Monday, July 8, 2013

The Key To Characterization

It's no secret that characters make the story. More then that, characters are the story. You can have the crappiest plot ever to exist in all recorded history of man, machine, and strange celestial celery, and it can still come out a half-way decent book if you have good characters. Likewise, you could have the most ingenious plot that creation ever beheld yet it could still turn to doo-doo should you have flat characters. Yes, characters will make or break a story, be sure of that.

But how does one create well-rounded characters?

I've got the answer, but we're going have to do a little exercise first. First, I'm going to need you, the reader, to stand up. You standing? Great. Now I'm going to start hopping on one foot while I throw these-Wait, this doesn't seem right. Give me a sec...

~*ruffles through some papers*`~

Sorry, notes for something else.

Like I was saying, I know what the key to characterization is. The starting point, the core if you will. Just sit down and think to yourself, what does my character care about? If this is done correctly, your character should start creating his/her self.


I'm in my forth draft for my main project right now, Scrapper The Connection Reborn, and for the past three drafts something's been off with the main character, Scrapper. See, the character came out loud and clear, make no mistake of that, but it didn't feel like her character. So when I was reading over the third draft I stripped down every little nuisance in her overall personality when I realized that the thing that was wrong was her motivation. For the first three drafts, the major decisions she made were centered around one factor, the leading man Zane. However, when looking at who she is I realized that she wouldn't fall so hard so fast for one guy, no matter how nice he was. So I had to adjust her motivation for her decisions accordingly, leading to an entirely different chain of events that brought her to the end of the book. Long story short I had to ask myself, what does Scrapper care about? And, much to my dismay, it wasn't Zane.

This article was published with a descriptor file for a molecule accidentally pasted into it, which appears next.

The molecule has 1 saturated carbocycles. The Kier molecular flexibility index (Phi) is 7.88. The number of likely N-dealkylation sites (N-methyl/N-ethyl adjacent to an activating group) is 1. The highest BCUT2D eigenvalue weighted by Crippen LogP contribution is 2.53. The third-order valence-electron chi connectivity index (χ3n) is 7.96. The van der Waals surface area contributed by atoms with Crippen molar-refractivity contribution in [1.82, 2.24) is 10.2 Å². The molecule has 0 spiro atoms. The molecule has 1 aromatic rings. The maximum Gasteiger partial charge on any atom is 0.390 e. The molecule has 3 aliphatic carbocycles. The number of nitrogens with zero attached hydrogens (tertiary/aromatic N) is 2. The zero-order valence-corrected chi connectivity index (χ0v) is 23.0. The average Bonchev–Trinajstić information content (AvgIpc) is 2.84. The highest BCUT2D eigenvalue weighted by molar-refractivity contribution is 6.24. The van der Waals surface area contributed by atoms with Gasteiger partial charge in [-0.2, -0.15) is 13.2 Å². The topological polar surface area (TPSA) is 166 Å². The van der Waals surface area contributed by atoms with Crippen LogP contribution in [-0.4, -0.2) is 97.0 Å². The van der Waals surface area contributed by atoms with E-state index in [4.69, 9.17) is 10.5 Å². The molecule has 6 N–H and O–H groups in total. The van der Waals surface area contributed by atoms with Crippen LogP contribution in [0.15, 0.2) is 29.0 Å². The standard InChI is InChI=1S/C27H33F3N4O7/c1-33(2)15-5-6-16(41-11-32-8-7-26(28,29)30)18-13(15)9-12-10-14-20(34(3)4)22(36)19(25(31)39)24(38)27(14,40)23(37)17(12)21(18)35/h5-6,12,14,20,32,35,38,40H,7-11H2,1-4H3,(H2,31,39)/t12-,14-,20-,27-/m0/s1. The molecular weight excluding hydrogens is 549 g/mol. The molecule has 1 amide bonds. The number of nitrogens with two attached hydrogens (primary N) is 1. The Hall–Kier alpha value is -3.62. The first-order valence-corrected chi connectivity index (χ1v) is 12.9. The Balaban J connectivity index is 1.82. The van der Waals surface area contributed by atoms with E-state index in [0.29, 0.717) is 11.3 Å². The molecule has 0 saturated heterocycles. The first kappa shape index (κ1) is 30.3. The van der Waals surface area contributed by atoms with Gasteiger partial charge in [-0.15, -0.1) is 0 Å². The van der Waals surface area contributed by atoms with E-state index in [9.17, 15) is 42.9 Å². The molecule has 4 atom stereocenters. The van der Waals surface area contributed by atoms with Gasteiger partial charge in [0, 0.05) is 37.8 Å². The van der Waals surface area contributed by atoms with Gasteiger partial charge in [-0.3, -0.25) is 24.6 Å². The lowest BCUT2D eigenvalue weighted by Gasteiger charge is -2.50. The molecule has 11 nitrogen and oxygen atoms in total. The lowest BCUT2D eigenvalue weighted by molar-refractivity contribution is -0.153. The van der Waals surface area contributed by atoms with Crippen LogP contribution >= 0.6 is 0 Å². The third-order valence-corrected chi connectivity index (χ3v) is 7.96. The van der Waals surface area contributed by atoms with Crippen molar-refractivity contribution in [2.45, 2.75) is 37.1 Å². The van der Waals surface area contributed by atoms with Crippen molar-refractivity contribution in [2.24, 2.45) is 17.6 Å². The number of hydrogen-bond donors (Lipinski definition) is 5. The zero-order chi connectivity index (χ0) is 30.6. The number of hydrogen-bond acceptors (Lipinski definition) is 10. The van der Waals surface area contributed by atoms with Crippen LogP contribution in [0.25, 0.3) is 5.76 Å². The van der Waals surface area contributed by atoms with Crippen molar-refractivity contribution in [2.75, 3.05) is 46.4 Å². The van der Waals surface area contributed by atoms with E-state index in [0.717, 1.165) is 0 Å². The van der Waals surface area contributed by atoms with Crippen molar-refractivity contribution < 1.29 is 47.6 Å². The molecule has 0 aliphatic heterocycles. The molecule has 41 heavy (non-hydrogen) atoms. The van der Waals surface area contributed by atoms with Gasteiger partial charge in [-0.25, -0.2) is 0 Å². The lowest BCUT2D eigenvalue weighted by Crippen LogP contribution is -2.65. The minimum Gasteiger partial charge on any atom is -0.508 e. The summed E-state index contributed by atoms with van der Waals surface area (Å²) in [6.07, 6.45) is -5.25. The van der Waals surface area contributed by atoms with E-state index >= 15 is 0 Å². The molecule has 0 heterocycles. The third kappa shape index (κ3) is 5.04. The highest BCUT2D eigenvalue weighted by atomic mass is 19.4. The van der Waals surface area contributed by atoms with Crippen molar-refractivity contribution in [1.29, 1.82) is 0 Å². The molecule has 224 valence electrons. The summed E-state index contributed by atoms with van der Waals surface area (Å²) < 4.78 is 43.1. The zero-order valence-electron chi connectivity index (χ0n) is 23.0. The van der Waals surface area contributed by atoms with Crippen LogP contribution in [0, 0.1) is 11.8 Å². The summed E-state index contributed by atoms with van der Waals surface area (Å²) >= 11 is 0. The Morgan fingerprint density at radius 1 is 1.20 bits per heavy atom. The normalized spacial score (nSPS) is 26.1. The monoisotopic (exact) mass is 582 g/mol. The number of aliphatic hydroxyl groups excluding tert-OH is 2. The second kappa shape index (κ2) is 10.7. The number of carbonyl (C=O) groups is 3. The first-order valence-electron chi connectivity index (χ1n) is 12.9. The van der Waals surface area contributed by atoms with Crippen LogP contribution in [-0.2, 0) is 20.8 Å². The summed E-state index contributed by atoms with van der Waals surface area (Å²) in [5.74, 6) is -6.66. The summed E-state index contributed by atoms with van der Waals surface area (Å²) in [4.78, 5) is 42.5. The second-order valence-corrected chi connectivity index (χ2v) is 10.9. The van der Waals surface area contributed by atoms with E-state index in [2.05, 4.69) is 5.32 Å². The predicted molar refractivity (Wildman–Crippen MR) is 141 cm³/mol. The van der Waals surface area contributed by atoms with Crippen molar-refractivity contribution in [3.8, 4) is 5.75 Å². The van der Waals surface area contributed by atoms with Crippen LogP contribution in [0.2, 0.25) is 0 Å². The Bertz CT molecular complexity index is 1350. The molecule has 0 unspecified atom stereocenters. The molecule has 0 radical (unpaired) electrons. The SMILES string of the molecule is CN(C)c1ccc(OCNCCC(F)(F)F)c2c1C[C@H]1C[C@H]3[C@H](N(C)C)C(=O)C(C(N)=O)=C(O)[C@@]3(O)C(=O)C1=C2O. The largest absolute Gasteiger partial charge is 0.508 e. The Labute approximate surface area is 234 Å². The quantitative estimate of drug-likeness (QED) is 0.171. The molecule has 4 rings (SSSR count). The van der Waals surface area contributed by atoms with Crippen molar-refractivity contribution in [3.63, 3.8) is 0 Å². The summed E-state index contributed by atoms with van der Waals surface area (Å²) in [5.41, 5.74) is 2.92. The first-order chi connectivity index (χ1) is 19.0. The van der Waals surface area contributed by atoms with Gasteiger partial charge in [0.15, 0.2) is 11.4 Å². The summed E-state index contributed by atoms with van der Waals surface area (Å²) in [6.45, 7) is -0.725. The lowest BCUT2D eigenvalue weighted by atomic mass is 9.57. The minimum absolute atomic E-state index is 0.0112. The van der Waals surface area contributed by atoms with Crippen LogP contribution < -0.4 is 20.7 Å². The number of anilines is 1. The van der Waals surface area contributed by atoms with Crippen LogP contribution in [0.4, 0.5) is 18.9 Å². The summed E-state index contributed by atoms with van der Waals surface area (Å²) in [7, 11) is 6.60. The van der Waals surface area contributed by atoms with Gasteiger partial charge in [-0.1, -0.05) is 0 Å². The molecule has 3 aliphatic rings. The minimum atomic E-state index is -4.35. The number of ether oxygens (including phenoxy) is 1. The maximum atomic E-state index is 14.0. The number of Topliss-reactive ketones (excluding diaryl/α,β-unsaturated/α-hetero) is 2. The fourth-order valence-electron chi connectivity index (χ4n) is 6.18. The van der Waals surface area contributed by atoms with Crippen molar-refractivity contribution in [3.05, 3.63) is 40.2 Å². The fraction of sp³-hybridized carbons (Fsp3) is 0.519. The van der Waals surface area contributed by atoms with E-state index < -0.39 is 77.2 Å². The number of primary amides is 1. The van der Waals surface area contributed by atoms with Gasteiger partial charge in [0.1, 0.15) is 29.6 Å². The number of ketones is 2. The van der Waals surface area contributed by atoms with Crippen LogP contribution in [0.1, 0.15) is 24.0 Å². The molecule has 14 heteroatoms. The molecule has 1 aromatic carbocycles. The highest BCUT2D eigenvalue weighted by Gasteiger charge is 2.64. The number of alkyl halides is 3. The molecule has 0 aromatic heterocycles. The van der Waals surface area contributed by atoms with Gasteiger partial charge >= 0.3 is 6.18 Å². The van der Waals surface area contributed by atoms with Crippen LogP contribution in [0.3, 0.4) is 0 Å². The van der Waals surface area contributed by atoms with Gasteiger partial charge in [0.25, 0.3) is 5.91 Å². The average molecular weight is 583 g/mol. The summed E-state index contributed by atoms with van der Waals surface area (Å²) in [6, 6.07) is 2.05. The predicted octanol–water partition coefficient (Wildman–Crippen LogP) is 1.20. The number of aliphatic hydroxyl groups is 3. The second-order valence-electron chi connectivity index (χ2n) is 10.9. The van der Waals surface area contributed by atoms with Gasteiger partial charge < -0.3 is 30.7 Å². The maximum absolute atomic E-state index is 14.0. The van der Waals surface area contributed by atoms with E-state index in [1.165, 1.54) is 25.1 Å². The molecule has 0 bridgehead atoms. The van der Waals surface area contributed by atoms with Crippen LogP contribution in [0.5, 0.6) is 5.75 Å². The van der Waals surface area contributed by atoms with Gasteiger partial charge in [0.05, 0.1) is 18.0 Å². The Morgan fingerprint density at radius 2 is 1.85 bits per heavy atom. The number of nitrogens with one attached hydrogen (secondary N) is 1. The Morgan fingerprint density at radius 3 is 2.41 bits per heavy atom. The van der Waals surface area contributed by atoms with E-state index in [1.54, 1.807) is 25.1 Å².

So what does your character care about? Here's a chain that might help show how a character can grow from that one little facet.

Notice how as we dive deeper and deeper into Billy's motivation we uncover not only elements of the plot but also little quirks in his personality. Yes, it really can be that easy. 

That's all I have for you Monkeys this week. I think it's about time I stop stalling and get back to that forth draft of mine. 

Stats Of The Week
Song:  Up and Up by Relient K
Book: Psych's Guide to Crime Fighting For The Totally Unqualified
Word: Celestial
Quote:  "It's a well known fact that people with mustaches can't be trusted."
Shawn Spencer

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